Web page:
(more to come, as time permits)

I have studied ethics quite a bit and I can't say that I have seen the word "ethicality" very often, though I found it in a dictionary. I would rename this page "EthicsVsMorals" (or better yet, "EthicsAndMorals") and then it will be a topic that more people are apt to recognize. -- Larry Sanger

As you wish...

Another way to look at the distinction is to say that morals are accepted from an authority (cultural, religious, etc.), while ethics are accepted because they follow from personally-accepted principles. For example, if one accepts the authority of a religion, and that religion forbids stealing, then stealing would be immoral. An ethical view might be based on an idea of personal property that should not be taken without social consent (like a court order). Stealing would directly contradict that view. On the other hand, if one has different basic principles that didn't recognize an item as "property", a similar action might not be unethical. (Helping a slave escape would be ethical if one believes people should not be owned as property.)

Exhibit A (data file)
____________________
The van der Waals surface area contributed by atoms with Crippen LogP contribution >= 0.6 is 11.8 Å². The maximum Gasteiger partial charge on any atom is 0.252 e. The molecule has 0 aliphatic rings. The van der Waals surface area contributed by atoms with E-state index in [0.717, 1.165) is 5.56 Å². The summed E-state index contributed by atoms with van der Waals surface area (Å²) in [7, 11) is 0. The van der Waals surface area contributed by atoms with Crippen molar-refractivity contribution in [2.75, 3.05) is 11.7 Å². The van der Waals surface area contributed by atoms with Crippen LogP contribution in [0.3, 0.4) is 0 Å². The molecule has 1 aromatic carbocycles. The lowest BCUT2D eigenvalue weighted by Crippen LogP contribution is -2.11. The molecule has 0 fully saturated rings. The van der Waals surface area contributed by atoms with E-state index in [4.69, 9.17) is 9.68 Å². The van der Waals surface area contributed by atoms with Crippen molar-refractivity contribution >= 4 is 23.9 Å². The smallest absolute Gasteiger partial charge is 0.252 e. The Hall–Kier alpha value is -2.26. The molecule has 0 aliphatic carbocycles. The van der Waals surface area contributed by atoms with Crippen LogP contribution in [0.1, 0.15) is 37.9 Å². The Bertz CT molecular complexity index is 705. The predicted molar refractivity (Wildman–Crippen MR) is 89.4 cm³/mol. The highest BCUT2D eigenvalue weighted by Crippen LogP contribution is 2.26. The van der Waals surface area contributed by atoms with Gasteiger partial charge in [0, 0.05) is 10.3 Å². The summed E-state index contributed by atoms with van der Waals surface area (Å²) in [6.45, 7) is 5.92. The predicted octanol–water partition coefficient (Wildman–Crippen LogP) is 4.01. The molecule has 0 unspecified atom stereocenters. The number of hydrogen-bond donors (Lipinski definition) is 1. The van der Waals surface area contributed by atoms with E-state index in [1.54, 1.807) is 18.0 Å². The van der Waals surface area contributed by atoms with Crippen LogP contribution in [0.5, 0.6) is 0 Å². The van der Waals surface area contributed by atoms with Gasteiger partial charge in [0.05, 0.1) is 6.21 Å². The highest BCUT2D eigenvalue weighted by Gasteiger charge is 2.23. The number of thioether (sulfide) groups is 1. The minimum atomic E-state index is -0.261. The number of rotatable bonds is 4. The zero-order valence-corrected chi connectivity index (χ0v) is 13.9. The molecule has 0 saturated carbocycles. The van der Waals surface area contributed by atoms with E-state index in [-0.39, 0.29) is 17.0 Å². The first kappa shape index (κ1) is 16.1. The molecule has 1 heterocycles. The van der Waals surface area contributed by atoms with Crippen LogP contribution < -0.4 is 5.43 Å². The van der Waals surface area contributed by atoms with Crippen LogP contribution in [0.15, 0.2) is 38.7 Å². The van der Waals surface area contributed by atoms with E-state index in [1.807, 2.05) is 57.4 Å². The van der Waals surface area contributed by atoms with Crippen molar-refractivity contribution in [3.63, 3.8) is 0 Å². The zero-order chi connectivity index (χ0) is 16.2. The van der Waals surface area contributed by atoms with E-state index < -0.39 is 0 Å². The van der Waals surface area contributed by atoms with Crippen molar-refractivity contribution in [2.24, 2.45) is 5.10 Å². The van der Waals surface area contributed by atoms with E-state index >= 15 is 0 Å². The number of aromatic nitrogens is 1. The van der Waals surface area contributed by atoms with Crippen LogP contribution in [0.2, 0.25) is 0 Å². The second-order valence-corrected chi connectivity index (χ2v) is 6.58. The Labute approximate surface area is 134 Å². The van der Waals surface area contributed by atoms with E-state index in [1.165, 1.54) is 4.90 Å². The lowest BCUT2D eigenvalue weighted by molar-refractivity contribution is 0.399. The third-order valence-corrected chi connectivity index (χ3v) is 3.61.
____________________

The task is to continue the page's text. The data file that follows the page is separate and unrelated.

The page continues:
Professional and "ethical" codes of conduct are an interesting case--they are very similar to morality in that they are often accepted and adhered to in a moral sense. For example, consider a doctor who follows a professional code of ethics, including a strong requirement to not violate the patient's privacy. The doctor discovers that a patient has a genetic/inherited disease that is treatable, and that the patient has siblings who are likely to have the same disease. The patient asks the doctor not to tell anyone (including the siblings) about the disease. The interesting question is not so much what the doctor should do, but how the doctor should come to a decision. Should the doctor follow the consensus of the professional community, even if it conflicts with personal ethics? Would it matter if the rest of the community was united or divided over the question?